Next week watch for another idea whose time has come. A way to save energy that ought to please Ronald Reagan and conservationists, too. The President hasn't put his seal on it yet, but it's enough to make us think energy again even with spring in the air and gas prices falling. If a program of local zeal, volunteer effort, and private funding - with a little federal nudge money - is not a Reagan program, what is?
Americans can judge for themselves March 24 when Washington will be the scene of a conference on community energy projects. But no community or individual has to wait until then to remember that the fat years of energy or anything else are the time to prepare for the lean.
We have heard from our readers in the past about all they are doing to use energy efficiently, to save money in the process, and to find their daily lives better rather than bleaker to boot. The present availability and lowered cost (still high) of fuel is no reason to go back to wasting it.
How to keep from wasting it is what can be learned from five communities at the conference next week. They are in Colorado, Illinois, New York, Massachusetts, and Connecticut. They were part of the Community Energy Project sponsored by the federal agency ACTION.
Enter the private sector. The John A. Hartford Foundation gave a grant to the United Way of America. From it the communities received grants on the basis of ''proven and projected'' ability to achieve significant energy saving through short-term voluntary conservation programs. Now, as a result of this federal-private-local partnership, the communities not only have cut waste themselves but will offer their examples to others.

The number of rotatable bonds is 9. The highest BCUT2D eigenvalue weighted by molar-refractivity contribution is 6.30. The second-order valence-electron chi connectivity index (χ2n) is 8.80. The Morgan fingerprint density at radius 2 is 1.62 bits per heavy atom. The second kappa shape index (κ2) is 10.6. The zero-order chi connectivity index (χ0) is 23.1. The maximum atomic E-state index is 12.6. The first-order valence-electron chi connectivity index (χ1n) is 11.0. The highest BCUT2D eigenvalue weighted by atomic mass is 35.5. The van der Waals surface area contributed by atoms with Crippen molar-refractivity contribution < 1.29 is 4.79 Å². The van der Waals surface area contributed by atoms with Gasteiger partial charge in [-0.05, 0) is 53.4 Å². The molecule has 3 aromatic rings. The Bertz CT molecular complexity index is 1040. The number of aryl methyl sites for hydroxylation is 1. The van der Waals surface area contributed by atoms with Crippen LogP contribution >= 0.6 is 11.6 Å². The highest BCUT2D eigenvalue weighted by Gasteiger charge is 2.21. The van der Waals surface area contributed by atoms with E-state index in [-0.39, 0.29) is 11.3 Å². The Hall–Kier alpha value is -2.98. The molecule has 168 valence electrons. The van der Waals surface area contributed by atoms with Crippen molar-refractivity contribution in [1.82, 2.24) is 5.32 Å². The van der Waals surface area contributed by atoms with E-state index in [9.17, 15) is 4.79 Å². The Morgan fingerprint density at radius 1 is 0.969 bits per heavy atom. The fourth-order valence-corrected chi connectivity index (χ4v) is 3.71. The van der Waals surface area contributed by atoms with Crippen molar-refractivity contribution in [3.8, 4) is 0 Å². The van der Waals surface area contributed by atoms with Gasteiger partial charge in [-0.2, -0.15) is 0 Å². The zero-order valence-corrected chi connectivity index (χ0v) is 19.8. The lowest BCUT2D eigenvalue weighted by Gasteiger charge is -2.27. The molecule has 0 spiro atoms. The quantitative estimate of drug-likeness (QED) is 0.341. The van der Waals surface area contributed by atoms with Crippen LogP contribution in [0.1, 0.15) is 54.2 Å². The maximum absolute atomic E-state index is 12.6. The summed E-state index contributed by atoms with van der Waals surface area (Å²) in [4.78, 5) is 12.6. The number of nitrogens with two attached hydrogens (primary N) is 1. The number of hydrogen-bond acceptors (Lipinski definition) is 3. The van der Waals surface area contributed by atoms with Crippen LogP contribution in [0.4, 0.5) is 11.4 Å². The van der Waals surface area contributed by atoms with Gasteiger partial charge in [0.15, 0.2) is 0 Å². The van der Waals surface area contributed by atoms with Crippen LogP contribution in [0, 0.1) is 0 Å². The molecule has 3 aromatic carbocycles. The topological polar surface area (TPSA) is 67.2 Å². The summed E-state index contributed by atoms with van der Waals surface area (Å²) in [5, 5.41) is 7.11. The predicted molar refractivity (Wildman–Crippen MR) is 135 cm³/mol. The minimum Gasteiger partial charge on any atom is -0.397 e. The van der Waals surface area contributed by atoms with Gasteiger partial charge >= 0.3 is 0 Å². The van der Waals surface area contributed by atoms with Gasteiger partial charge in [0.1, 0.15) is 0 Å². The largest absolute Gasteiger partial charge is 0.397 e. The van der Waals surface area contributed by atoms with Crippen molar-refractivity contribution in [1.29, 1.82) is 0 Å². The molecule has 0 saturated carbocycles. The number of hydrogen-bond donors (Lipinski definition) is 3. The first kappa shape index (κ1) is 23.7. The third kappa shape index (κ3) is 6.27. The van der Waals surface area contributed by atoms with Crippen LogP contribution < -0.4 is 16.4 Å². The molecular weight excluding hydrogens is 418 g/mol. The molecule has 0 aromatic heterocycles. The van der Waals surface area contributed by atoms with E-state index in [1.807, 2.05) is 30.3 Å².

Among the approaches: Mobilizing thousands of households for neighborhood workshops on how to pursue low cost/no cost conservation steps. Enlisting local crews of volunteers to help the elderly and disabled to weatherize their homes. Supplying conservation materials free to low-income participants through local contributions or government funds. Establishing educational programs in schools , job training for conservation tasks, campaigns to cut unnecessary automobile use and fuel consumption.
Does it take fanatics to meet and talk about such things in blossom time? No. Or, if it does, they are the kind of fanatics America needs. Though the whole Community Energy Project got going under the previous administration, we trust Mr. Reagan will notice how it has developed along public/private lines dear to him. These are not conservationists to joke about.